Second, Leiter is allowed to criticize his peers. But middle-class members of the professions engaging in the same criticism? Insolence.
3. Since what can only be facetiously called the "objective" data that schools self-report is the source of most of the egregious trickery and deceit that renders the results dubious, why not take steps to reduce your reliance on this data? (That was a primary consideration in the Canadian law school rankings I designed for MacLean's.) Eliminate expenditures altogether: that alone would put a halt to the worst offenses. What schools spend on utilities and secretaries and landscaping has nothing to do with anything. Per capita expenditures systematically penalize larger schools for their economies of scale and reward inefficiency: there is simply no denying this. Even expenditures on faculty salaries is a very poor proxy for faculty quality, and would be, in any case, redundant upon well-done reputational surveys or citation studies, which would provide a direct measure.
The expenditure ranking is pretty ridiculous. What's stupid here is that Leiter doesn't know what the word "objective" means. Being fraudulent is not the same as not being objective. Also, there's not any evidence that schools mis-report their expenditures. Leiter could have filed an open records request to see what the actual numbers are, though he didn't. But, we've never heard of such a complaint. Instead, the complaint is that schools actually are spending more money to boost their rank. Students would love it if they just lied instead of increasing tuition.
And again, reputational surveys would not provide a direct measure of faculty quality. By definition a reputation is an indirect measure. And reputational surveys of faculty quality are, as previously said, not even really surveys of quality at all.
You should also eliminate the self-reported employment data, which is, as you well know, a work of fiction: it bears some resemblance to reality, but it is mainly a work of the imagination. Substitute data in the public domain, like the representation of school graduates as associates at leading law firms nationwide, or in federal clerkships. Eliminating expenditures data, and substituting public data on employment success for self-reported employment statistics, would immediately increase the credibility of the results, and would get U.S. News out of the business of rewarding trickery and deceit.
The problems with the USN employment data isn't that it's a work of fiction, it's that it's a poorly crafted work of non-fiction. USN simply lumps all jobs together, part-time, short-term, non-professional. Doesn't matter, a job is a job. Using something like the LST Employment Score methodology would be a vast improvement, counting only full-time, long-term jobs requiring bar passage, and not counting solo practices. Are some schools lying on the data they send to the ABA? Maybe, and there should be audits, but narrowing what counts as a real job means you at least have to really commit fraud to game the system. Right now schools can just hire someone part-time for a couple weeks in February and count them the same as a BigLaw associate. No fiction, just a bad metric.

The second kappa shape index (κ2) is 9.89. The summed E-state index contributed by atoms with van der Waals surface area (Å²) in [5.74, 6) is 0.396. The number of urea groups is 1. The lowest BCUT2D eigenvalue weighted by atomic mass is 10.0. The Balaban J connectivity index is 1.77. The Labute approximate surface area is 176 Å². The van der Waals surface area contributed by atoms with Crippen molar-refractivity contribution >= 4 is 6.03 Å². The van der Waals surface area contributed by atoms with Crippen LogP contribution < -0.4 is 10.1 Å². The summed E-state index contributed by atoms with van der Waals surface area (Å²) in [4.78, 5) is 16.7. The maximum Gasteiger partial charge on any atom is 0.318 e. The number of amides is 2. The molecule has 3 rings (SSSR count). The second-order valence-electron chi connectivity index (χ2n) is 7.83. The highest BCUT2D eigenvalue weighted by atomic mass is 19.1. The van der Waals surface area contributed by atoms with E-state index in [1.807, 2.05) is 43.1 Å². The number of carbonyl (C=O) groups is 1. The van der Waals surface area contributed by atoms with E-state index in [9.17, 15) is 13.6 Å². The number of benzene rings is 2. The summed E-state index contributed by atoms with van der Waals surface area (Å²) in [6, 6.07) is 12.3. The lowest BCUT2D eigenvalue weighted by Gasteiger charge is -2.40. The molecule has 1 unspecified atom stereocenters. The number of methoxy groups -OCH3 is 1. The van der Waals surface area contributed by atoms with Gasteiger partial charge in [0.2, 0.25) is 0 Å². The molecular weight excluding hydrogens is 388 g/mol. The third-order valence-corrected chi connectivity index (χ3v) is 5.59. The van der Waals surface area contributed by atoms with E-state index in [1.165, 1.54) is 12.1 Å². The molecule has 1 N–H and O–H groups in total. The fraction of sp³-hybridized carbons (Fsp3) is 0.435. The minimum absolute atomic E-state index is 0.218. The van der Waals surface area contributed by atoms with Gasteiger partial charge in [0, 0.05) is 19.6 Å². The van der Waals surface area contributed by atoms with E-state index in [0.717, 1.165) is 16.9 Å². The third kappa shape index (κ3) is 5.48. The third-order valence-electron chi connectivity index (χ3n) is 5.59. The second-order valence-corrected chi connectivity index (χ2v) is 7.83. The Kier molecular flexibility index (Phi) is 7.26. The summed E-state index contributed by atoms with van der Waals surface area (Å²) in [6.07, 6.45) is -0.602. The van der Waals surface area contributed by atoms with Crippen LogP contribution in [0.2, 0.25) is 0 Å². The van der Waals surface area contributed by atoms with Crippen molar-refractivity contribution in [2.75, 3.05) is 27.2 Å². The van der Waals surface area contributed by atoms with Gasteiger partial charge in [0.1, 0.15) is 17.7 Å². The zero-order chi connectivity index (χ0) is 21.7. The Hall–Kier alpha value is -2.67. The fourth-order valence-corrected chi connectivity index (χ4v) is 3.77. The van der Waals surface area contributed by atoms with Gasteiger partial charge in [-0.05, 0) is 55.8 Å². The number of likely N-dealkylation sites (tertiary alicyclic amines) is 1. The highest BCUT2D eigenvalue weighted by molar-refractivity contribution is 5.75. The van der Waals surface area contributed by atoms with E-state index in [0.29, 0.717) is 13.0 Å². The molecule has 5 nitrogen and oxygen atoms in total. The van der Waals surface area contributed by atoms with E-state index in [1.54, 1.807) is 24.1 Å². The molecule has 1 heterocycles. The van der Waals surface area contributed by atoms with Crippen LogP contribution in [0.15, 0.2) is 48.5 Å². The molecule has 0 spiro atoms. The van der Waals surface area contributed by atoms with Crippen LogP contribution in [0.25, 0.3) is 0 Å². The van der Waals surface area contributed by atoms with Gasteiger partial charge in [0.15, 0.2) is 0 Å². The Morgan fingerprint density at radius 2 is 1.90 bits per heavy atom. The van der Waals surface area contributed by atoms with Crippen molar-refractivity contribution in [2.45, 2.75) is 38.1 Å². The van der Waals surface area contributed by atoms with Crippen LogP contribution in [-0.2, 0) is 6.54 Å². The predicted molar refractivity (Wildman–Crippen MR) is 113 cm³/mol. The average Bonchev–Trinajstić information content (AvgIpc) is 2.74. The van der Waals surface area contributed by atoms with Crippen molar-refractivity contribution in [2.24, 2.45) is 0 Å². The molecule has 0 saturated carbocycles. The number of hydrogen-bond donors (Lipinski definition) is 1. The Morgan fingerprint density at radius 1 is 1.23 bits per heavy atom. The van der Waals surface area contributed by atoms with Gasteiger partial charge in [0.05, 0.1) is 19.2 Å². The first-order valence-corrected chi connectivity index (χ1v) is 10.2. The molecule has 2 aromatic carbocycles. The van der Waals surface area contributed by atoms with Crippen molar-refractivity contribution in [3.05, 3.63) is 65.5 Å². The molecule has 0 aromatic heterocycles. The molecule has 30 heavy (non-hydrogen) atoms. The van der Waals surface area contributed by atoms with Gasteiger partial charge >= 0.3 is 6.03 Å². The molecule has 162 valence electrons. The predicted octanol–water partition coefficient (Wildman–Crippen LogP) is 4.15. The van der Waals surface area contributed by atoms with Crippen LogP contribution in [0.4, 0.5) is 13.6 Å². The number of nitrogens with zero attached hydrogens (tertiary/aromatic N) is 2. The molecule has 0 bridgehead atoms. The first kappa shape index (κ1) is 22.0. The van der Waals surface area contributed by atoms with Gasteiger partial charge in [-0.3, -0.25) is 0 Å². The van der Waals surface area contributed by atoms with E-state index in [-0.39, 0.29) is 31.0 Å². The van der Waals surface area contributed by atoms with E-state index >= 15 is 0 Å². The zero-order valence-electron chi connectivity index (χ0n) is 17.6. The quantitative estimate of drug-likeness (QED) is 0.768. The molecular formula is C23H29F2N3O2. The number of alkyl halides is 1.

Leiter's alternative though is perhaps even worse than the current system. Only 45 schools send 10% or more of their class to firms with 101 or more attorneys (and that's a very liberal definition of BigLaw). Only 16 send 30% or more. 51 schools send 3% of more of their class to federal clerkships, and only 8 send 10% or more.
The BigLaw+Federal Clerkship number is important for figuring out how good a school is, but it's hardly the only important metric. It's basically only important for figuring out which of the elite schools is the most elite, which is of course the only thing that Leiter really cares about. But if you want to know whether to go to Alabama or Samford, the scores are 18.3% vs. 12.2%. They're just not the most relevant numbers for people working in Alabama, and the same is going to be true for most states that aren't dominated by a major legal market. If you compare Alabama and Samford's Employment Score, you get 71.3% vs. 59.5%, and the Under-Employment Score comparison is 7.9% vs. 19.6%. Those are the numbers (along with salary data) that matter to people making that choice.
So there you have it. If you actually want to fix the US News rankings, you need to approach it with the eye of someone applying to law school. That generally means a focus on employment outcomes, and ditching the national scale because no one needs to know if how Arizona compares to Fordham. Or, you can take Leiter's approach, which is basically to make US News a more reliable gauge for professors to compare their relative prestige.